Like many southern, small-town Christian families, my family did not talk about sex. If it happened—and it had to have happened—under our roof, I was completely unaware of it. I gathered what I could from watching snippets of movies like Best Little Whorehouse in Texas and Fatal Attraction because, paradoxically, while my family never talked about sex, they were perfectly willing to let me watch R-rated movies. These, as you can imagine, were not great introductions to sex and romance. They were quite horrible introductions, in fact. But then, in stepped my Nana with a box of Nora Roberts books, and my perceptions on sex and romance completely shifted. Nora Roberts became my sex education instructor. While I indubitably needed more grounded advice, she was still a better instructor than the retired basketball coach who taught it in 9th grade and the R-rated movies my parents watched. And her books were a blast to read.
I come from a large family of readers, so it was no surprise when my Nana told me she was cleaning out her bookshelves and needed me to come over and claim a large box of her old books. I was about 12 at the time and had just started reading adult books. My reading tastes were nebulous then, and I didn’t have a preferred genre. I started with my mother’s mystery and horror collection. The first adult book I read was The Body Farm by Patricia Cornwell, a book my mother and one of my sisters had just finished reading. I can still remember finishing it at a library slumber party my elementary school hosted. I couldn’t tell if I liked it or not. This was a common feeling for me in my early days of reading adult books. I followed The Body Farm up with Cujo and ‘Salem’s Lot, as well as the Janet Oke books a church lady who sometimes drove me from place to place owned and insisted I borrow. I also delved into my father’s bookshelves and discovered Mercedes Lackey and David Eddings, and these would eventually lead me to my favorite genre—fantasy. But at 12, I wasn’t ready to commit to a single genre, and in a lot of ways, I wish I were still so open-minded about my reading.
My Nana is a classic church lady. At the time, she taught a Sunday school class, had recently founded a free clothes closet in the basement of the Church of Christ she attended, and had a Bible and a church devotional always handy. She’s the last person one would expect to be the interlocutor for sex education. At the top of the book boxes she gave me was a copy of Little Women, so I reasonably expected the books to be classics. I was wrong. The rest of the boxes contained at least 30 different Nora Roberts books and a collection of Amanda Quick’s historical romance. I tore through those books like the information starved 12-year-old I was. And then I read them all again. And again. And again. Eventually, favorites formed. Of all the Nora Roberts books, the Born In Trilogy were my favorites.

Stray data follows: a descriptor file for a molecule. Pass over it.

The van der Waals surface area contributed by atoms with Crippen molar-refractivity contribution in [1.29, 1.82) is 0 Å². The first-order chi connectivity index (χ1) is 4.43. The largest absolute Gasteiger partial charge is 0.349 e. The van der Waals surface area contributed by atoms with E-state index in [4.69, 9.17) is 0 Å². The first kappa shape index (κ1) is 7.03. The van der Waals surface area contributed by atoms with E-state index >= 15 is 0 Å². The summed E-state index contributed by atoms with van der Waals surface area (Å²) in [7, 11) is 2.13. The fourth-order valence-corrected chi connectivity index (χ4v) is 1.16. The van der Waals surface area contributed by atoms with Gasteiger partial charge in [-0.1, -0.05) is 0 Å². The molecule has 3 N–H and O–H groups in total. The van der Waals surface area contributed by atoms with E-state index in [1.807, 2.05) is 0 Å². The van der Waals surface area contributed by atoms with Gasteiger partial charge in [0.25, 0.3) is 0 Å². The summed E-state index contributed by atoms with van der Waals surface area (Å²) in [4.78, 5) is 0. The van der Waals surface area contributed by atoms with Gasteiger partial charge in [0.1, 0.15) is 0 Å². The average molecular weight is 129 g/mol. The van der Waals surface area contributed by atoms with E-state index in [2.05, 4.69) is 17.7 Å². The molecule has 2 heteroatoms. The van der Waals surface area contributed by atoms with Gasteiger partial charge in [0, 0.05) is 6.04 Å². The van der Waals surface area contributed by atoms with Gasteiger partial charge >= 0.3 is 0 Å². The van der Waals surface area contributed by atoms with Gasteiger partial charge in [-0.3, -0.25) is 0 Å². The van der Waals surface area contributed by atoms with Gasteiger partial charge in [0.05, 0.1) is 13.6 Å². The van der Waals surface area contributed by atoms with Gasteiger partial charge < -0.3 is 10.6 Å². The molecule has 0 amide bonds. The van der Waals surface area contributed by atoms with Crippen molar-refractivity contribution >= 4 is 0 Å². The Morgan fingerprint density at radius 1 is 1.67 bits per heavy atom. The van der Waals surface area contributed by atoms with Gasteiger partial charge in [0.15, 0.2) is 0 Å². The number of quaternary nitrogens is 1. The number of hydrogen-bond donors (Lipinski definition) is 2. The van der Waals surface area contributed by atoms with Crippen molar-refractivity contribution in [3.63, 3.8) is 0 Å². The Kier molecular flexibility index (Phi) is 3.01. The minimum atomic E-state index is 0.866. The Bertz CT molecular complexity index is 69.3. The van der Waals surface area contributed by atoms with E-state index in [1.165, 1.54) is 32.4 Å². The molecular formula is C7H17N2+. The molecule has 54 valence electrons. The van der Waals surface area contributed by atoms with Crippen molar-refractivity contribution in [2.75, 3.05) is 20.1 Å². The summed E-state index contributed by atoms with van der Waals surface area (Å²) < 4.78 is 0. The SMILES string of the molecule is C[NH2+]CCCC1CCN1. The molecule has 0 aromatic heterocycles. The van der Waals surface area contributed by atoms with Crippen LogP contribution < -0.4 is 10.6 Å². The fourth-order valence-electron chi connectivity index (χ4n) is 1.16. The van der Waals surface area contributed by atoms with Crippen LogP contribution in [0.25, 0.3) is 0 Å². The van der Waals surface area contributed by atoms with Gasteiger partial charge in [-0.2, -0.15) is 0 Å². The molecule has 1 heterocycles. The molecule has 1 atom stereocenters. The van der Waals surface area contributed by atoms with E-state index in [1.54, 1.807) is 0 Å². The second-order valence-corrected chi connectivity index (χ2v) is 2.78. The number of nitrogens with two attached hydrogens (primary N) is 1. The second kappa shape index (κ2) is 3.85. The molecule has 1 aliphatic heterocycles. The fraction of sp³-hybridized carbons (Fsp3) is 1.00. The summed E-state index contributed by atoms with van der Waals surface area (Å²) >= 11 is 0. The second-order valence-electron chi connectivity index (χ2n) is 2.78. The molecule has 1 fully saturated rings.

It seems like Born in Fire, the first book in the trilogy, should’ve been my favorite because I share a name with the protagonist—Margaret Mary Concannon, an albeit American stereotype of a sexy Irish woman. Maggie is a red-haired, fiery-tempered glass blowing artist from County Clare, Ireland, the eldest of three sisters. It would also make sense if the third book were my favorite—Born in Shame—which is the only of the three to contain fantasy elements and is told from the perspective of the third sister, Shannon. I, too, am the third of three sisters. But the second book, Born in Ice, was my favorite and most-read from Nana’s book box.
Born in Ice takes place during a cold Irish winter. Brianna Concannon, the second sister, owns a bed and breakfast. She’s the practical sister. She refuses to fall in love (I can no longer remember why she’s so against love). When American writer Grayson Thane rents a room for the entire winter in her bed and breakfast, Brianna’s practical plans of independence from everyone go awry when she finds herself attracted to him, and despite Grayson’s grumpiness, he returns the feeling. It’s been 25 years since I’ve read this book, and I can still remember specific sex scenes. I was partially drawn to this book in particular because I too had aspirations of being a writer, and I thought it was cool to own a bed and breakfast. Honestly, I still think it would be neat to be a writer and own a bed and breakfast (can someone buy/leave me a giant house, please?). I wanted to be both Brianna and Grayson, and when my 12-year-old self daydreamed about this book, I was both characters, interchanging genders and love interest seamlessly.
Later, in high school, I earmarked pages in all my Nora Roberts books where the juiciest sex scenes happened, and at slumber parties, we’d take turns reading the sex scenes. Wow, was I wild! 😉
I feel like I’m shortchanging Amanda Quick here, who was also amply represented in my Nana’s book box. But while I’m pretty sure I learned about female masturbation from an Amanda Quick novel, I can no longer remember plots or characters or specific scenes. I also started reading my oldest sister’s Danielle Steel and Judith Krantz books, but the relationships depicted in these books were much less empowering. Nora Roberts was the one to capture my sexual and romantic imagination.
About the time I started having sex, I stopped reading Nora Roberts and other romance authors. By this time, I had begun winnowing down my reading preferences to fantasy, science fiction, and classic feminist literature, but I owe Nora Roberts a thanks. Thanks for being my sex educator when no one else was willing. Thanks for showing passionate love between equals. Will I ever read another Nora Roberts book? I’m tempted after writing this piece, especially since she has a new fantasy series out, beginning with The Awakening. And I’m tempted to reread the Born In Trilogy, or maybe give it a listen on audio to experience the books in a new way.